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Document Type:Latin Dissertation
Language of Document:English
Record Number:53021
Doc. No:TL22975
Call number:‭3178868‬
Main Entry:Sara Larios Mitchell
Title & Author:The effects of journal -writing and story -listening on world assumptions, health, and religiousness following the terrorist attacks of September 11, 2001Sara Larios Mitchell
College:Institute of Transpersonal Psychology
Date:2005
Degree:Ph.D.
student score:2005
Page No:205
Abstract:This study investigated religiousness as an outcome measure, the persistence of traumatic effects, health, and worldviews after 9/11. Previous research found that trauma could affect these variables. This investigation was a secondary data analysis of an analog comparative clinical trial examining the impact of two interventions—journal-writing and story-listening—on worldviews, health, and religiousness. University students were randomly assigned to write about their emotional responses to 9/11 or listen to relevant stories. The Impact of Events Scale (IES), the World Assumption Scale (WAS), the Age-Universal Intrinsic/Extrinsic Scale-Revised (AUI/E-R), the Short-Form Health Survey (SF-24), and the PTSD Checklist (PCL-C) were administered at baseline (T1) and at the 4-month follow-up (T3). No significant difference resulted between the interventions at baseline and follow-up on a MANOVA comparing the groups on religiousness, worldviews, and health. Both groups reported significant negative worldviews in all subscales and significant diminishment in self-reported general health, social functioning, and mental health, corroborating the studies indicating that trauma leads to negative worldviews but contradicting the research on the positive health effects of journal-writing. Results may be due to selection bias as perhaps the most traumatized completed the follow-up measures. The hypothesis that higher levels of religiousness would predict lower levels of self-reported trauma was not supported when a MANOVA compared baseline to follow-up. Multiple regression analyses explored all dependent measures; a relationship between religiousness and trauma resulted in which the IES avoidance subscale made the most statistically significant contribution in predicting extrinsic religiousness in the story-listening group. Results indicated that both groups displayed increased intrusion, avoidance, and PTSD symptoms by follow-up. Findings demonstrate persistent and pervasive effects of 9/11 across trauma, worldview, and health measures; reasons discussed included retraumatization due to continued terror threats, the Afghanistan war, and press coverage.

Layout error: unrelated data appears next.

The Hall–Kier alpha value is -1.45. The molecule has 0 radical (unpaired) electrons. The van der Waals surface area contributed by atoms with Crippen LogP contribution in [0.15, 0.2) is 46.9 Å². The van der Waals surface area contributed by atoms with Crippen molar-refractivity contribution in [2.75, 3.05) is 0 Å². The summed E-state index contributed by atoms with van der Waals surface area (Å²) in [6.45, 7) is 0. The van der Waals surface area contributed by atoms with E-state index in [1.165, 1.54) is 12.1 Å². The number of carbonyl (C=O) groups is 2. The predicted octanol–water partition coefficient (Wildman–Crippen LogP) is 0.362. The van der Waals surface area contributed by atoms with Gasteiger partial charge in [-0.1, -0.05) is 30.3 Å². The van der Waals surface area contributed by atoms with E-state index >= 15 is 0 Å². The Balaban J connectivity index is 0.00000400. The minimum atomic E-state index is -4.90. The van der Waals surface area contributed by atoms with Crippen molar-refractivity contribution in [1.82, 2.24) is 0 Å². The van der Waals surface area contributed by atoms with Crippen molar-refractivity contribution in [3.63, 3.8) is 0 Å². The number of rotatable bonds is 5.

Subject:Psychology; Health; Journal; Religiousness; September 11, 2001; Story listening; Terrorist; Trauma; World assumptions; Psychotherapy; Experiments; 0623:Psychology; 0622:Psychotherapy; 0623:Experiments
Added Entry:K. Wall
Added Entry:Institute of Transpersonal Psychology